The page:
A roar went up as Le Pen strode to his place at the summit of the pyramidal stage set. He spoke without notes or podium, using a tiny, invisible microphone that created the bizarre impression of a human figure with a world-filling voice. He began on a roar of complaint, reminding the faithful of what they had suffered together, himself most of all: "We are permanently defamed... they call my daughter 'the bitch'... they don't bother with details when they've got hatred in the heart and slobber on the lips!"
The Front was not a violent movement, he insisted, and had never been: "We don't smash Blacks, Arabs, foreigners! They still believe it!"
Yes, because only five months ago, on May 1, three skinheads had stepped out of the FN's annual May Day parade in Paris, grabbed a peaceable Moroccan named Brahim Bouraad and threw him in the River Seine, where he drowned. The Front had admitted that the killers arrived in Paris on a bus rented by the Movement, but denied that they were members of the party, and handed them over to the police. A party leader explained: "I'm not going to lose five percent in the elections for the sake of three assholes." I'd learn more about them later, too.
"Demonization," Le Pen continued, "is a technique... which violates all moral and esthetic rules." A strange Byronic note: Truth is beauty, beauty truth; that is all you know, or need to know. Truth was Le Pen's real theme, truth and who owned it: "Everywhere in France I've seen it written on the walls, 'Le Pen was right!' And he is still right, along with you!"
Yes, that was what the French were beginning to say. Only a decade earlier, when the Socialist Prime Minister, Laurent Fabius, allowed that "Le Pen poses the wrong answers to the right questions," he created a scandal. But now people at dinner parties, in chic restaurants, in working-class bars, everywhere, were saying that Le Pen had the answers to a lot of questions, period.
Le Pen had said the government was corrupt, and corruption had destroyed the Socialists, then ravaged their successors on the Right. Le Pen had said the government would raise, not lower taxes, as President Jacques Chirac promised during his 1995 campaign, and Chirac had again proven his point. When would someone prove Le Pen wrong?
He demanded "the truth about immigration -- this mortal peril for our country, and even our continent, the most important phenomenon of the last half of the 20th century." They must resist this tidal wave! And he told them how: "The right to work must be reserved, as a matter of priority, to our own people, like during the War of '39-44!” Thus he avoided pronouncing the terrible word his enemies were waiting to hear, Vichy, while reminding us that the war against fascism had never ended, and promising that its losers could still reclaim history.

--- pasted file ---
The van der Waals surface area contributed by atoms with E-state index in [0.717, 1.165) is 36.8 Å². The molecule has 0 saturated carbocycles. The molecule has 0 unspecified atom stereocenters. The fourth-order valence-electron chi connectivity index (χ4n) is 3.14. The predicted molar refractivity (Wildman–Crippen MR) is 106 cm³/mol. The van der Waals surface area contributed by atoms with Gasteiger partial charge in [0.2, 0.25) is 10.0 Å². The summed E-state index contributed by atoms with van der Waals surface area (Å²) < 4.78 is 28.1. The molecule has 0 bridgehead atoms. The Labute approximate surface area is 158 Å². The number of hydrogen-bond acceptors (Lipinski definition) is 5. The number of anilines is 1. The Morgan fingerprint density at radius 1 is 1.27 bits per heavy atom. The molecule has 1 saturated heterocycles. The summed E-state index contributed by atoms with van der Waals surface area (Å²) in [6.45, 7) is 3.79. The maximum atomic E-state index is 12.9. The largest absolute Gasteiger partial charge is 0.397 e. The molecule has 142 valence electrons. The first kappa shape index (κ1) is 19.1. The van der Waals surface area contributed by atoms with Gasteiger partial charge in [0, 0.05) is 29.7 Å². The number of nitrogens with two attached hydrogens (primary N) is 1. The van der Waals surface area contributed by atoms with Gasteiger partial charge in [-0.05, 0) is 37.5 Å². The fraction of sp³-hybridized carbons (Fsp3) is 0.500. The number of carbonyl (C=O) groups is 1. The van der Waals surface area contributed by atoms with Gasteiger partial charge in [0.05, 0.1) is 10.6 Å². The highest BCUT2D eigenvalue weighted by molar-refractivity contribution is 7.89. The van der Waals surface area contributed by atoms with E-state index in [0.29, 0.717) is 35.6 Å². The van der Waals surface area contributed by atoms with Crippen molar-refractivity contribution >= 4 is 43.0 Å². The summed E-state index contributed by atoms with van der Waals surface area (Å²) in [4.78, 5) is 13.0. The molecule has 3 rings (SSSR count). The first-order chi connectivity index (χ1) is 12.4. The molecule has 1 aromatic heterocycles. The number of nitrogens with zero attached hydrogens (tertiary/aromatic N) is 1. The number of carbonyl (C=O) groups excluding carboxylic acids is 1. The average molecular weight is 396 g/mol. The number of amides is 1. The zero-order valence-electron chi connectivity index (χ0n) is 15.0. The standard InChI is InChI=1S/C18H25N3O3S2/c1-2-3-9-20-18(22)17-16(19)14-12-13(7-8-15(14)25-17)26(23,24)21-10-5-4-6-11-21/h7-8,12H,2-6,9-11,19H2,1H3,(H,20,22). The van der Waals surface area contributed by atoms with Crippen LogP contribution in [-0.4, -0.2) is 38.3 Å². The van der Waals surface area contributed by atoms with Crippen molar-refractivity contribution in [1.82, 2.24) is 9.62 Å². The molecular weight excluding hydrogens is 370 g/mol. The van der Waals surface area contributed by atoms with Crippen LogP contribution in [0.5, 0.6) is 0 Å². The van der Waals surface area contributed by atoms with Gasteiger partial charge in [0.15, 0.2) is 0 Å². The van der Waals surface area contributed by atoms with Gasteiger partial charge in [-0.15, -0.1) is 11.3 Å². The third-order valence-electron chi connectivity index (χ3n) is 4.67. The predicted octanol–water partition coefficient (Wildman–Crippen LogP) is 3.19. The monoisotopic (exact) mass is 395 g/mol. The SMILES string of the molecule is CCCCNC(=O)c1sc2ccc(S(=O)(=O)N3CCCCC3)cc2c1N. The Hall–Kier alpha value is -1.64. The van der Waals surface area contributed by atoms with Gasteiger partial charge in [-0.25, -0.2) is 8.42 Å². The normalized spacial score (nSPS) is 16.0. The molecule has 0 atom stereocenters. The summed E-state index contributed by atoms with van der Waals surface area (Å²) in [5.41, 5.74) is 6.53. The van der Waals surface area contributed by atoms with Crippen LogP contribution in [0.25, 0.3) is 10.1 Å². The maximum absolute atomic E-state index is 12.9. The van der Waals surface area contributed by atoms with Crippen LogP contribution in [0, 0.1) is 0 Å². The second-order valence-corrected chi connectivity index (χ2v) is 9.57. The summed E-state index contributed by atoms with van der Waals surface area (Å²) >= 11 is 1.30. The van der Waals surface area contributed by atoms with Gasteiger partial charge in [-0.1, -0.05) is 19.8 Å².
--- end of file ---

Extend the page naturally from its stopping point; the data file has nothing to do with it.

A war was underway, he said, in the rotting suburbs of French cities, where battalions of the State's paramilitary troops patrolled the streets, looking for the terrorists whose bombs had recently ripped through the Paris subways. "A crime policy can't be improvised in a few hours! It's not by promenading the riot police in the streets that they'll give the French a sense of safety!" And yet, he complained, "our demands for authority and safety have led to our being called fascists...."
There was "a sole alternative" to "the weakening of the Nation," he concluded, and it was the Movement -- "the rallying of all patriotic and lucid Frenchmen." And then he began to sing the natioal anthem, La Marseillaise, in a clear, strong voice – he is a much-admired singer among his troops – reclaiming it from the Révolution so despised by the Madame Bonnots of his family. Around me everyone else raised their voices. And the music stirred me, and frightened me. I felt this knowing perfectly well that I was meant to feel it, and that fascism, as Walter Benjamin said, is an esthetic phenomenon, a particular vision of what is beautiful. But what I knew did not entirely stop what I felt.
On my way out I saw an old woman, painfully stooping to gather up the torn posters the young African had left behind him, and stopped to help her. She wore a pin – a little rectangle divided down the middle, with a fleur de lys, the royal Capetian emblem, on a blue field on the left, and the name Le Pen over the Front's signature flame symbol on the right. The origin of the flame is incontestably fascist. The Front adopted it from the survivors of Mussolini's debacle, the Italian Social Movement (MSI), less by design than because the Italians sent their spare promotional materials to Le Pen in the early 1970s, when the Front was at its impoverished beginnings. The badge identified the woman as a 20-year member of the Front, the same way a little red lapel pin marks its wearer as a member of the French Republic's Legion of Honor. Another funhouse version of the reality I knew.
"Why are the media against Le Pen?" she begged me to explain. "I can tell you, he's so warm, so nice! So I said to myself, 'They're all against him, so I'm with him!'"
Yes, and he was
with her. For the next year I
would be with her Movement, too.